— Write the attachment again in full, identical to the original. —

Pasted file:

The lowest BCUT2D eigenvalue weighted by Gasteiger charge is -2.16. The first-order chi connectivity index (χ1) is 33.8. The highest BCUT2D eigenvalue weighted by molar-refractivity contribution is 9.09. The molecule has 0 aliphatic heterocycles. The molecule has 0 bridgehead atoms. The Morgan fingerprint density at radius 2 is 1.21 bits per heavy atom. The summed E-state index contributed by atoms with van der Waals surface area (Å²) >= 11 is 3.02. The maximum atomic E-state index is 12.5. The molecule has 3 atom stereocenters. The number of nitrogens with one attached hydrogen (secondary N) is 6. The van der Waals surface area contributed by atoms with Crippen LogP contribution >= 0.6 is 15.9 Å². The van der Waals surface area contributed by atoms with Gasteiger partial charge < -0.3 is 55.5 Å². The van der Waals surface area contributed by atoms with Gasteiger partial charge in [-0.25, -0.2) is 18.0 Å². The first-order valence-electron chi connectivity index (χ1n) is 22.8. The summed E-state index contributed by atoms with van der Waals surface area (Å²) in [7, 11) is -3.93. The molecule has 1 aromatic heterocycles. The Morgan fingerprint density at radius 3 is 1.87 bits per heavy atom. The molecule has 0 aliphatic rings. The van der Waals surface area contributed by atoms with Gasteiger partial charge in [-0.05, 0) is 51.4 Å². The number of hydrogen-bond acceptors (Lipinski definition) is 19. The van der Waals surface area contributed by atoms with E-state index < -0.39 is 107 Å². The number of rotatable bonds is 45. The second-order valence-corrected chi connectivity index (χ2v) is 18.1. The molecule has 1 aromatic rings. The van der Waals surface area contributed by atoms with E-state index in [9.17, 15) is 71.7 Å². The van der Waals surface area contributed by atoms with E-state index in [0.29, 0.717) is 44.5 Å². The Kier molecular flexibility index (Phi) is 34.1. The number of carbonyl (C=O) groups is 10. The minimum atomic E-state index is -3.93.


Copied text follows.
The lowest BCUT2D eigenvalue weighted by Gasteiger charge is -2.16. The first-order chi connectivity index (χ1) is 33.8. The highest BCUT2D eigenvalue weighted by molar-refractivity contribution is 9.09. The molecule has 0 aliphatic heterocycles. The molecule has 0 bridgehead atoms. The Morgan fingerprint density at radius 2 is 1.21 bits per heavy atom. The summed E-state index contributed by atoms with van der Waals surface area (Å²) >= 11 is 3.02. The maximum atomic E-state index is 12.5. The molecule has 3 atom stereocenters. The number of nitrogens with one attached hydrogen (secondary N) is 6. The van der Waals surface area contributed by atoms with Crippen LogP contribution >= 0.6 is 15.9 Å². The van der Waals surface area contributed by atoms with Gasteiger partial charge < -0.3 is 55.5 Å². The van der Waals surface area contributed by atoms with Gasteiger partial charge in [-0.25, -0.2) is 18.0 Å². The first-order valence-electron chi connectivity index (χ1n) is 22.8. The summed E-state index contributed by atoms with van der Waals surface area (Å²) in [7, 11) is -3.93. The molecule has 1 aromatic heterocycles. The Morgan fingerprint density at radius 3 is 1.87 bits per heavy atom. The molecule has 0 aliphatic rings. The van der Waals surface area contributed by atoms with Gasteiger partial charge in [-0.05, 0) is 51.4 Å². The number of hydrogen-bond acceptors (Lipinski definition) is 19. The van der Waals surface area contributed by atoms with E-state index < -0.39 is 107 Å². The number of rotatable bonds is 45. The second-order valence-corrected chi connectivity index (χ2v) is 18.1. The molecule has 1 aromatic rings. The van der Waals surface area contributed by atoms with E-state index in [9.17, 15) is 71.7 Å². The van der Waals surface area contributed by atoms with E-state index in [0.29, 0.717) is 44.5 Å². The Kier molecular flexibility index (Phi) is 34.1. The number of carbonyl (C=O) groups is 10. The minimum atomic E-state index is -3.93.